Surgical Techniques and Long-term Outcomes of Living-donor Liver Transplantation With Inferior Vena Cava Replacement Using Atriocaval Synthetic Interposition Graft for Budd-Chiari Syndrome

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Abstract

Objective:

We aimed to describe our living-donor liver transplantation (LDLT) surgical technique and its long-term patency for patients with Budd-Chiari syndrome (BCS) and retrohepatic inferior vena cava (IVC) obstruction that extends up to the atrium.

Background:

From a technical perspective, LDLT for BCS with an IVC obstruction up to the right atrium is one of the most challenging surgical procedures. Consequently, the optimal surgical technique for patients with BCS has not yet been elucidated.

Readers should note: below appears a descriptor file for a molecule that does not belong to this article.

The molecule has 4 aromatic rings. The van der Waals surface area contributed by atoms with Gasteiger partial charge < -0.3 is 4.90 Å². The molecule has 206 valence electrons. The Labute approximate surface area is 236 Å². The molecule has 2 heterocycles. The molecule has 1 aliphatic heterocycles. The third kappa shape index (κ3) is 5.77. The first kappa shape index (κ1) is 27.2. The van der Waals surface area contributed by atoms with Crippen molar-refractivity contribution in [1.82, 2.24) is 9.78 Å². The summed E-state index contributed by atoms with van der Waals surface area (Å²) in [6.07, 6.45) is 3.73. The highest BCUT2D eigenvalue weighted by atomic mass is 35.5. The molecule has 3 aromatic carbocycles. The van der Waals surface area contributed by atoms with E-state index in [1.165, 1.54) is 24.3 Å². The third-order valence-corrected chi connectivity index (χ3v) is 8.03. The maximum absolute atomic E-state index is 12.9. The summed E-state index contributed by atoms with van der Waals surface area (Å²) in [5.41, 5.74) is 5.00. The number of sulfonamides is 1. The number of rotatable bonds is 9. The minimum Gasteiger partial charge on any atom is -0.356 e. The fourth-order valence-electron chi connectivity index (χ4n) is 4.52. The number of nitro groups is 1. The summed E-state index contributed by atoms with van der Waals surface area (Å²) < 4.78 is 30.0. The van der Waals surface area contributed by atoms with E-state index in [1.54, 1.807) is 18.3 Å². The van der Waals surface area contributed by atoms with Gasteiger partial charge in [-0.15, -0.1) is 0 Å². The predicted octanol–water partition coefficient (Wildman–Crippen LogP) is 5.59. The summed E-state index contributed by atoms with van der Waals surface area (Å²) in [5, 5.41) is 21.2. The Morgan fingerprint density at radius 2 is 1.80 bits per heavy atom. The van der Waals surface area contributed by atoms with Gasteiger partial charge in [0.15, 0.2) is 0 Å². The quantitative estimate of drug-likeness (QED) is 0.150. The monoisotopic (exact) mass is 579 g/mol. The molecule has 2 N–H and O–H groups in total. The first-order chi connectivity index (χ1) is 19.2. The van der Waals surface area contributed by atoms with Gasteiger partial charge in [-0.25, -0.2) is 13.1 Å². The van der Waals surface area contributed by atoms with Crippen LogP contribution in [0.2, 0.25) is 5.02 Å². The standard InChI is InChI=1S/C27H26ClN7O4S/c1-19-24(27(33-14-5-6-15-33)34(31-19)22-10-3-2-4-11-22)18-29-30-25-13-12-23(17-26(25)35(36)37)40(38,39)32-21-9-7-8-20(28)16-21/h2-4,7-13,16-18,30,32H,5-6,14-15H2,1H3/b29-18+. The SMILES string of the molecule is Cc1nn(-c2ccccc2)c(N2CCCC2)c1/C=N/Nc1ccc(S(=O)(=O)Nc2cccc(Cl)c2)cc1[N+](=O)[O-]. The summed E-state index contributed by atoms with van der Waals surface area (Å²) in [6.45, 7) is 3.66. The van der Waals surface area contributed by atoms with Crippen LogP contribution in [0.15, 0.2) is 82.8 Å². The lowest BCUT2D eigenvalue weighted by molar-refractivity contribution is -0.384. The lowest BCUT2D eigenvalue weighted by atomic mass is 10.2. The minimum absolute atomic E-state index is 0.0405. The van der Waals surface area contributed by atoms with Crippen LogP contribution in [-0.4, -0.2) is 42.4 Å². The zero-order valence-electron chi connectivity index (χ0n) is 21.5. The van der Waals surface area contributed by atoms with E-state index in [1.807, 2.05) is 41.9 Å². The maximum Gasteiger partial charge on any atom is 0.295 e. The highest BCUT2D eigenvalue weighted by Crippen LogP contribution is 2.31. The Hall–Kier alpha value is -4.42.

Methods:

A durable LDLT technique without piggy-back hepatectomy was designed using a large-caliber synthetic interposition vascular graft between the right atrium and the infrahepatic IVC for reconstructing the hepatic outflow tract in patients with BCS.

Results:

Between May 2006 and May 2017, 5 of 17 BCS patients who underwent LDLT required the described technique. All patients with a median follow-up of 10.5 years (range, 9.2–11.5 years) demonstrated the patent IVC grafts and no recurrence of BCS.

Conclusions:

Our refined technique does not require unnecessary and dangerous dissection of the diseased IVC, and eliminates the residual suprahepatic vena cava with the possibility of BCS recurrence by connecting the graft to the healthy atrium.

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